We the Consumers

We the Consumers

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There has been much talk lately about the Consumer movement in health care. The health insurance industry has given us the Consumer Driven Health Care (CDHC), which has gained much traction in the marketplace in the form of high deductible insurance plans, where the Consumer, having “skin in the game” now, is expected to make informed decisions on how to spend his or her money on health care services. The Consumer is empowered and in control of health care expenditures.

And then there are the various Consumer advocacy groups demanding an end to the paternalistic approach to the practice of medicine. Doctors should relinquish control to the Consumer. Consumers should actively manage their care by obtaining and controlling their medical records. Consumers should be informed by the medical establishment of the latest evidence-based best practices, timely research and costs of treatment. The Consumers will then make an informed decision aided by a myriad of peer and professional information available on the internet.

That’s a lot of new responsibilities for most of us who have no idea how much a visit to the doctor costs and even less of an idea whether or not we need that stent, assuming that we even know what a stent really is. Well, since we are Consumers now, not just passive patients, let’s see how we stack up to our brand new responsibilities.

As part of the work of the Commission to Build a Healthier America, the Robert Wood Johnson Foundation released an issue brief in September, titled Education and Health. It turns out that 16% of us over the age of 25 never completed high school and 30% of us have no schooling beyond high school. The percentages are of course much higher for those of us who happen to be black or Hispanic. If that’s not enough, RWJF also found that 3% of college graduates, 15% of high school graduates and 49% of those that did not complete high school  posses “below basic” health literacy, which renders us rather ineffective in making decisions related to medical care. Since there is a strong correlation between parents’ educational attainment and their children’s predicted level of education, the future doesn’t bode well. “The United States is the only industrialized nation where young people currently are less likely than members of their parents’ generation to be high-school graduates.”

Moreover, it seems that health status is directly proportional to educational attainment. The RWJF study finds that those of us that never graduated from high school are twice as likely to report being in poor health than college graduates. The “good news” is that the uneducated seem to have a shorter life expectancy – about 5 years shorter than our educated brethren.

How do these numbers relate to our brand new Consumer status in the health care field? When it comes to CDHC, it’s pretty simple. Since lower education is, of course, associated with lower income, we will not spend any money on doctors until we find ourselves bleeding to death and having to go to the ER. We, the not so educated Consumers, know better than to spend $5000 we don’t have on fancy doctors. We should be able to save a boatload of GDP this way.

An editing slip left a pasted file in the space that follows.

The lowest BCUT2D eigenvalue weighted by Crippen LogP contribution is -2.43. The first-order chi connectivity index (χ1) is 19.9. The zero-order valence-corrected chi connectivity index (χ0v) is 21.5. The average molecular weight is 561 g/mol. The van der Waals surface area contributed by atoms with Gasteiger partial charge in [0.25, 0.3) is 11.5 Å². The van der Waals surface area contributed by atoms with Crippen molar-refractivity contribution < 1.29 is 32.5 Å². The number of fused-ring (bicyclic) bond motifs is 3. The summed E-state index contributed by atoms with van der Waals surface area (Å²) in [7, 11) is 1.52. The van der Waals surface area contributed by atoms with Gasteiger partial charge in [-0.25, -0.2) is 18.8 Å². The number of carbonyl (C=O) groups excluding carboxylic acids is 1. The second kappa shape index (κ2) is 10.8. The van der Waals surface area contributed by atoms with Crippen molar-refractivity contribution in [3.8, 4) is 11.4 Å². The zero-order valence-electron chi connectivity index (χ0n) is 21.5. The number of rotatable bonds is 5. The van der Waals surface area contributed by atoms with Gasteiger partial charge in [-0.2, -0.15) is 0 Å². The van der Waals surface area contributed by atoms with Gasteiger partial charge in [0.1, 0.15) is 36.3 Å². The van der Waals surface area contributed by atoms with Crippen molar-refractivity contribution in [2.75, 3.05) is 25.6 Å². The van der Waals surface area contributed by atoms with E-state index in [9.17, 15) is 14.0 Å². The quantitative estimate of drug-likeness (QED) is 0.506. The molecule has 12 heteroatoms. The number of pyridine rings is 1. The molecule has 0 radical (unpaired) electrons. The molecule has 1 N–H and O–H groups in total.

When the inevitable happens and we get that heart attack, assuming we survive, there will be decisions to make; educated and informed decisions. The doctor will hand us literature explaining the options we now have, and maybe refer us to some websites where we can get more information. We’ll have to decide whether to stick with what the dudes in the JAMA article are recommending or go with the NEJM study published just this week (lucky us), but first we need to read that 50 page pamphlet from the American Heart Association, so we understand the basics of our condition. Sounds great doc, we’ll be sure to read all of this stuff later, but if you were in our shoes, what would you do doc? Yeah, that’s what we were thinking too, let’s go with that.

To be sure, many of us did go to college and even graduate school, maybe even medical school. Most folks leading the Consumer empowerment efforts in health care are very well educated. They are thoroughly able and willing to direct their own care and that of loved ones. They will make sure that the government’s investments in technology and electronic medical records translate into better quality of care for the educated Consumer. How about the not so educated Consumer — will we benefit as well?

In essence Consumer empowerment in the health insurance space amounts to shifting a certain amount of financial responsibility and risk from the insurer to the Consumer. Some of us are able to shoulder this new burden. Many of us are not.

Consumer driven medical care translates into shifting some of the professional and moral responsibilities from the physician to the Consumer. Some of us are fully capable of taking these new responsibilities on. Most of us are not.

But do we really want to? Are we ready to absolve the medical profession of the need to make compassionate and morally charged decisions? Are we ready to transform our doctors into providers or “sellers” and ourselves into “buyers” or consumers in a “free market” where both buyers and sellers are solely motivated by their own selfish interests? Are we willing to trust that the “invisible hand” will actually materialize and create optimal efficiency? And above all, will these efficiencies benefit all Consumers, or just the usual, wealthy and educated suspects?

Speaking of efficiency, from Overcoming Obstacles to Health, also published by the RWJF in 2008, it seems that instead of looking for change under the sofa cushions, maybe we should be looking at fixing disparities in our society. There seems to be $1 trillion to be gained annually, with half of it directly linked to health care cost, if we just increased the education levels for all of us who never made it to college. And while we cannot dispatch one third of our population to campus overnight, it seems ill advised to concentrate solely on the symptoms of our national problems and ignore the underlying malignancy.